‘Typed Until 3 A.M.’ : Kay Boyle found an effective way to sabotage expectations that she become a serious writer : KAY BOYLE: Author of Herself, <i> By Joan Mellen (Farrar, Straus & Giroux: $35; 576 pp.)</i>

<i> Regina Marler is a San Francisco and editor of "The Letters of Vanessa Bell" (Pantheon)</i>

On any but the brightest day and in the sunniest frame of mind, the life of Kay Boyle reads like a crushing morality tale. Born in 1902 to an enlightened mother who took her two young daughters to the Armory show and later consulted Alfred Stieglitz about their artistic gifts, Kay Boyle was given every opportunity to fulfill her potential--including the opportunity to rebel. That she did not reach that potential by the time she died in 1992, that she wasted years on quickly written, poorly revised commercial fiction for the Saturday Evening Post and women’s magazines, is the tragedy at the heart of this engaging, committed life.

Kay Boyle wrote so much, and so fast, especially in the 1930s and ‘40s, that she began to call her writing “typing.” “Typing hard,” she would tell her friends, or “typed until 3 a.m.”

Katherine Evans Boyle was certain her daughter Kay would be a great writer. Her own sister Nina Allender was an artist, and Kay’s sister Joan Boyle would become a painter and designer. The men in the family were “negatives.” Her Boyle grandfather, called “Puss,” dominated the little group, wistfully longing for his daughter-in-law Katherine but thwarting her radical impulses. He forbade her to install a darkroom in their house, for instance, though she had a letter of advice from Steiglitz. Where Puss could not put a stop to Katherine’s ambitions, he trivialized them.

Kay’s father was well-meaning but weak, incapable of finding a job without Puss’s intervention. When Kay found a torn note to a lover near his desk, she flushed with anger--not because he had deceived her mother but because he had not seized the possibility of happiness while he could. Kay would not make the same mistake. She went to New York at 20, using an early marriage to escape her grandfather’s house. By 21, she was a published poet and leaving for Normandy with her French husband, an expatriate. Kay and Richard Brault carefully avoided having children. His engineer’s salary was pitifully small, and Boyle realized that children and literary genius are not always compatible.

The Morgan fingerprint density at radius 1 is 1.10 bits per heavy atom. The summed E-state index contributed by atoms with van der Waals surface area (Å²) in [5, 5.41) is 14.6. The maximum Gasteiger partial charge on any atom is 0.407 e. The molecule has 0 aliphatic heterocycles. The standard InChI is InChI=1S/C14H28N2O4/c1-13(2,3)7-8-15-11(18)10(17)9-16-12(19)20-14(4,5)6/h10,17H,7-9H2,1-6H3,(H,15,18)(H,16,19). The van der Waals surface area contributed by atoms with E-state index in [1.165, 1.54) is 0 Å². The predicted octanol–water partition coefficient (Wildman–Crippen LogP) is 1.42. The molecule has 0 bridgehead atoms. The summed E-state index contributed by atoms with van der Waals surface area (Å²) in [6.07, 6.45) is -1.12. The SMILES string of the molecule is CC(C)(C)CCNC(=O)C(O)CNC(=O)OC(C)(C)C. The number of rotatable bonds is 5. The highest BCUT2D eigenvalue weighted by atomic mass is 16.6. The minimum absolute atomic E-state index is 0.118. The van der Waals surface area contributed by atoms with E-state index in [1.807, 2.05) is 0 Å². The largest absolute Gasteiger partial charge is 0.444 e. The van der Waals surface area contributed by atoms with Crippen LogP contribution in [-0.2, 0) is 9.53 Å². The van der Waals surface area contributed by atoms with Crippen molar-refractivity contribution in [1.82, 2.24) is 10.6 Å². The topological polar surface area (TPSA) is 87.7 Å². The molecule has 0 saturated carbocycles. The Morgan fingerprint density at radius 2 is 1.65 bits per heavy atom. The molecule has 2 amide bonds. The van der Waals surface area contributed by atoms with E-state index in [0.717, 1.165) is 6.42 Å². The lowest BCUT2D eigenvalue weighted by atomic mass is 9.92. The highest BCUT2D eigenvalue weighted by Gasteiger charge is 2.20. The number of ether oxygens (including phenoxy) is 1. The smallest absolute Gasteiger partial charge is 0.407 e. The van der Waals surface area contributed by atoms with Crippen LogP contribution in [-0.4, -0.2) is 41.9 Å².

Instead, she began her second autobiographical novel, “Plagued by the Nightingale” (the manuscript of her first novel having been lost by a publisher), and doggedly pursued editors and influential writers through the mail. She felt intellectually isolated and overworked. When the opportunity presented itself in 1926, she left Brault for Ernest Walsh, editor of the avant-garde journal This Quarter and a man already dying of tuberculosis. Walsh told Boyle that her role in life was to pay homage to great men. Surprisingly, she never argued with him, but became a tireless promoter of male writers (Walsh, Emanuel Carnevali, Robert McAlmon) and an opponent of most women writers and later of the women’s movement. Perhaps because Walsh was so ill, but also as an emblem of their love and of her femininity, Boyle yearned to become pregnant. A daughter was born after Walsh’s death.

In 1927, Boyle’s stories began to appear in rapid succession in magazines like Transition. When published by Harry Crosby’s Black Sun Press in 1929, “Short Stories” received “the review of a lifetime” from her friend William Carlos Williams. “Few women have written like this before,” Williams argued, “work equal in vigor to anything done by a man but with a twist that brings a new light into the whole Sahara of romanticism.”